|Twin Peaks - Fire Walk With Me|
|Written by Abbie Bernstein|
|Tuesday, 26 February 2002|
The films of David Lynch are an acquired taste. Some people find them lyrically nightmarish, while others – even fans of cinematic bad dreams – can be entertained by some of the quirks and impressed by the creepiness, while still so irritated by the bouts of character hysteria and irrationality, and the ultimate impenetrability of events, that they fail to be won over. Once in awhile, of course, Lynch either functions as a hired gun (his film "The Elephant Man" is a case in point) or simply more or less colors within the lines of linear narrative ("Wild at Heart," "Blue Velvet"), but his surreal streak is pretty dedicated.
Reportedly, even the conventions of network series TV didn’t make Lynch completely fall into line, which may be why his suspense/quasi-supernatural drama "Twin Peaks" (co-created with Mark Frost) only lasted for 29 episodes, despite critical acclaim and a fan base that’s still passionate over 10 years after the end of the original run. Not having seen much of the series, I cannot write authoritatively about how well the 1992 feature film "Twin Peaks – Fire Walk With Me" recaptures the tone of the show, though from all reports, it seems pretty much in keeping with what went before.
Or rather, "Twin Peaks – Fire Walk With Me" is in keeping with what came after, at least storywise. At this point, a number of feature films have been made from TV series (the "Star Trek" franchise is the most obvious example), but all of these take place as sequels to the events in the televised version. "Twin Peaks – Fire Walk With Me" is instead a prequel to the TV show, depicting incidents, real, surreal and possibly supernatural, leading up to the series’ central event, the murder of beautiful high school girl Laura Palmer (Sheryl Lee).
In "Fire Walk," directed by Lynch and written by Lynch & Robert Engels, after a shocking (visually, aurally and dramatically) murder in Chapter 1, two FBI agents (Kiefer Sutherland and Chris Isaak) eventually travel to the small, outwardly pretty but inwardly seething Washington State town of Twin Peaks to investigate. There they find vague clues about the vanishing of a colleague (David Bowie) who has been missing for a year. When the two FBI agents also disappear, FBI agent Dale Cooper (series regular Kyle MacLachlan) is sent in to find out what happened to them. Cooper, mildly psychic, foresees that more murders will occur. Meanwhile, Laura is having terrible problems of her own: a control-freak father (Ray Wise), a cocaine habit and nocturnal visitations from a lustful, threatening wild man called Bob who may or may not be real. Laura and Dale both have visions of a strange, red-curtained room where ominous figures talk in slowed-down, subtitled speech.
Done straight, this could all be engrossing, but Lynch and Engels like to go off on tangents for effect. They also present central character Laura as someone we can’t get to know – she cries, screams and freaks out so much that while we pity her when she’s victimized, we never feel much actual sympathy for her. As we spend a lot of time with Laura, the fact that she’s not good company will be a problem for a number of viewers, though others will enjoy Lynch’s trippy set-ups and unpredictable visuals. An interpretive dance in Chapter 2 that’s a source of information for the two FBI agents actually grows more whimsical and appealing as it’s explained to us, and there are other moments of amusement, excitement and real fear, but for those who ultimately like something a little more linear even in their nightmare fare, these high points tend to be flattened by the overall bad acid trip effect of the pacing and the details.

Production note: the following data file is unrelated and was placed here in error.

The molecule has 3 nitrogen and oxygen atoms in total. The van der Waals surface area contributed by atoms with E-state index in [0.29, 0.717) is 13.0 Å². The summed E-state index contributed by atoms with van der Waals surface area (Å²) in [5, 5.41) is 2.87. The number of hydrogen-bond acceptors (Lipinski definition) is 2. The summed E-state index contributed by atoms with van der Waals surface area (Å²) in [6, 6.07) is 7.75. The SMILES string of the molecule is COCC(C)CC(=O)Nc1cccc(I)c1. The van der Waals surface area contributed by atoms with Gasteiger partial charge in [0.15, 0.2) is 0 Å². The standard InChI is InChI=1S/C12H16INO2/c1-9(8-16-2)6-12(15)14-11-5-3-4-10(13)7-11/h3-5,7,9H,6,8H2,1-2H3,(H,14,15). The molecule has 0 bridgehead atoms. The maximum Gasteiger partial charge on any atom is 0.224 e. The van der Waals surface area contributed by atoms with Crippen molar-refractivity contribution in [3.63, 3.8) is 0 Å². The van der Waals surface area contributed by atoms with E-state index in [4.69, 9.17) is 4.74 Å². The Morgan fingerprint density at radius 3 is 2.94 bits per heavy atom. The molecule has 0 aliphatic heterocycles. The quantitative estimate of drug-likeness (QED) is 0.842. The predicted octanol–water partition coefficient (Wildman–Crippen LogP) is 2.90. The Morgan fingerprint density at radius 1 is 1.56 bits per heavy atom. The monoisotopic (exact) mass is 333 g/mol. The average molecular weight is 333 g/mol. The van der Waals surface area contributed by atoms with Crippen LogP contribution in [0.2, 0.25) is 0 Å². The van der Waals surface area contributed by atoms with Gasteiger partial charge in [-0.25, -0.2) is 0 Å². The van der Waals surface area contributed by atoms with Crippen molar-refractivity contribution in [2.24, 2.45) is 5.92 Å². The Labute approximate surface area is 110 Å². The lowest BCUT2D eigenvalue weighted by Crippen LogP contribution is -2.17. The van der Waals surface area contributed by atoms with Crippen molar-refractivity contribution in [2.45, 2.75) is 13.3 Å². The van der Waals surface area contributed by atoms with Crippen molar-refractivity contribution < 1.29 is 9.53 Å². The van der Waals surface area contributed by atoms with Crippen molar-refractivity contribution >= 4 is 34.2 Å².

The dialogue on the DTS track is almost consistently low in the mix, except when characters are deliberately raising their voices – which happens often, either because they want to seem important or because they’re dealing with other characters who are hard of hearing. Dimensional effects are rare, with perhaps the most distinctive being some jolting gunshots and a school bell heard in Chapter 30 that hews to the right main; there’s also a nice encompassing jet plane roar in Chapter 21 that becomes a realistic low drone. Crashes during a fatal assault in Chapter 1 are startling and horrific (primarily in the center and mains). Chapter 10 has a fairly realistic elevator rumble and Chapters 15 and 18 have a sudden, scary speaker-rattling jolt during what appears to be a burst of character possession. In Chapter 19, dialogue modulation is a little poor – a character’s screams result in a bit of electronic screech, though a similar scream in Chapter 32 sounds fine and human without any kind of congestive effect in the speakers.
Visually, the DVD transfer looks good, allowing for deliberate special effects that cause the picture to fog, blur and break up like a TV screen displaying video static in places. Chapter 8 has lovely, differentiated greens in an establishing shot of the forest, and Chapter 24 has powerful color separations in a sequence where a blue spotlight carves out its own territory in a screen otherwise awash in red light.
The special features here include a lengthy videotaped documentary of interviews with many of the cast and crew (though Lynch is absent). The actors talk about their overall careers, as well as their "Twin Peaks" experiences. Oddly enough, the DVD does not include a feature that is virtually standard – there is no chapter search/scene selection, so moving to specific chapters can only be achieved with the skip forward/backward buttons on the remote.
"Twin Peaks – Fire Walk With Me" will likely delight those who loved the series. For others, this is a reasonable diversion you’re in the mood for ambiguous fare that succeeds in being often unsettling and occasionally scary, though never gripping.